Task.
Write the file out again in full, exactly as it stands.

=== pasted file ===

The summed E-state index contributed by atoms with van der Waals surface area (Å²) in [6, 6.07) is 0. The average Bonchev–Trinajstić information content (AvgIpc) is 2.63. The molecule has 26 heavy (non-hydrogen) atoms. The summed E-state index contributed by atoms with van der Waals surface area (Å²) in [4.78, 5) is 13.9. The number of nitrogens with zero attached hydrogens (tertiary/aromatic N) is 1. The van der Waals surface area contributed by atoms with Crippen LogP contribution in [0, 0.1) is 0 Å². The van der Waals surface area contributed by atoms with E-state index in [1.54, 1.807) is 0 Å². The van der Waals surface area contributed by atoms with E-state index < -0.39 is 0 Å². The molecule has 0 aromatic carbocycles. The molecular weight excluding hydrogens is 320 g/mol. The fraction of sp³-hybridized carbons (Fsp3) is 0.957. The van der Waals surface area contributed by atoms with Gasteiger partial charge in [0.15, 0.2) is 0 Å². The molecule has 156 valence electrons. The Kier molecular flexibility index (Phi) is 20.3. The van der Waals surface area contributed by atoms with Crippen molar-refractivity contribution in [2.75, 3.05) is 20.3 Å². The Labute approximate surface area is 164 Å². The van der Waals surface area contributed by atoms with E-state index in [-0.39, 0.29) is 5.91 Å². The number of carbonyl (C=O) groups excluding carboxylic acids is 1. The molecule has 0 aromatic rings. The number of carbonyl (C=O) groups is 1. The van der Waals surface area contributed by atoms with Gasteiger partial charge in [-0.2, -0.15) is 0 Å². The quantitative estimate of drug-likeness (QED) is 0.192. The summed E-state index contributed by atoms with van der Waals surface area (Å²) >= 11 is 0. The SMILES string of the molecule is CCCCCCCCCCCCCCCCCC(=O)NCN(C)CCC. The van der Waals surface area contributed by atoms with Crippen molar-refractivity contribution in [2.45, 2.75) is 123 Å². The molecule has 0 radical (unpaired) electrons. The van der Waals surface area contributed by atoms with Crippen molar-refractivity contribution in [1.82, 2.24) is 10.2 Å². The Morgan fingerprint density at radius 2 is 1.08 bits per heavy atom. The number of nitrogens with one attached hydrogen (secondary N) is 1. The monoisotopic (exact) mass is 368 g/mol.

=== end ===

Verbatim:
The summed E-state index contributed by atoms with van der Waals surface area (Å²) in [6, 6.07) is 0. The average Bonchev–Trinajstić information content (AvgIpc) is 2.63. The molecule has 26 heavy (non-hydrogen) atoms. The summed E-state index contributed by atoms with van der Waals surface area (Å²) in [4.78, 5) is 13.9. The number of nitrogens with zero attached hydrogens (tertiary/aromatic N) is 1. The van der Waals surface area contributed by atoms with Crippen LogP contribution in [0, 0.1) is 0 Å². The van der Waals surface area contributed by atoms with E-state index in [1.54, 1.807) is 0 Å². The van der Waals surface area contributed by atoms with E-state index < -0.39 is 0 Å². The molecule has 0 aromatic carbocycles. The molecular weight excluding hydrogens is 320 g/mol. The fraction of sp³-hybridized carbons (Fsp3) is 0.957. The van der Waals surface area contributed by atoms with Gasteiger partial charge in [0.15, 0.2) is 0 Å². The molecule has 156 valence electrons. The Kier molecular flexibility index (Phi) is 20.3. The van der Waals surface area contributed by atoms with Crippen molar-refractivity contribution in [2.75, 3.05) is 20.3 Å². The Labute approximate surface area is 164 Å². The van der Waals surface area contributed by atoms with E-state index in [-0.39, 0.29) is 5.91 Å². The number of carbonyl (C=O) groups excluding carboxylic acids is 1. The molecule has 0 aromatic rings. The number of carbonyl (C=O) groups is 1. The van der Waals surface area contributed by atoms with Gasteiger partial charge in [-0.2, -0.15) is 0 Å². The quantitative estimate of drug-likeness (QED) is 0.192. The summed E-state index contributed by atoms with van der Waals surface area (Å²) >= 11 is 0. The SMILES string of the molecule is CCCCCCCCCCCCCCCCCC(=O)NCN(C)CCC. The van der Waals surface area contributed by atoms with Crippen molar-refractivity contribution in [2.45, 2.75) is 123 Å². The molecule has 0 radical (unpaired) electrons. The van der Waals surface area contributed by atoms with Crippen molar-refractivity contribution in [1.82, 2.24) is 10.2 Å². The Morgan fingerprint density at radius 2 is 1.08 bits per heavy atom. The number of nitrogens with one attached hydrogen (secondary N) is 1. The monoisotopic (exact) mass is 368 g/mol.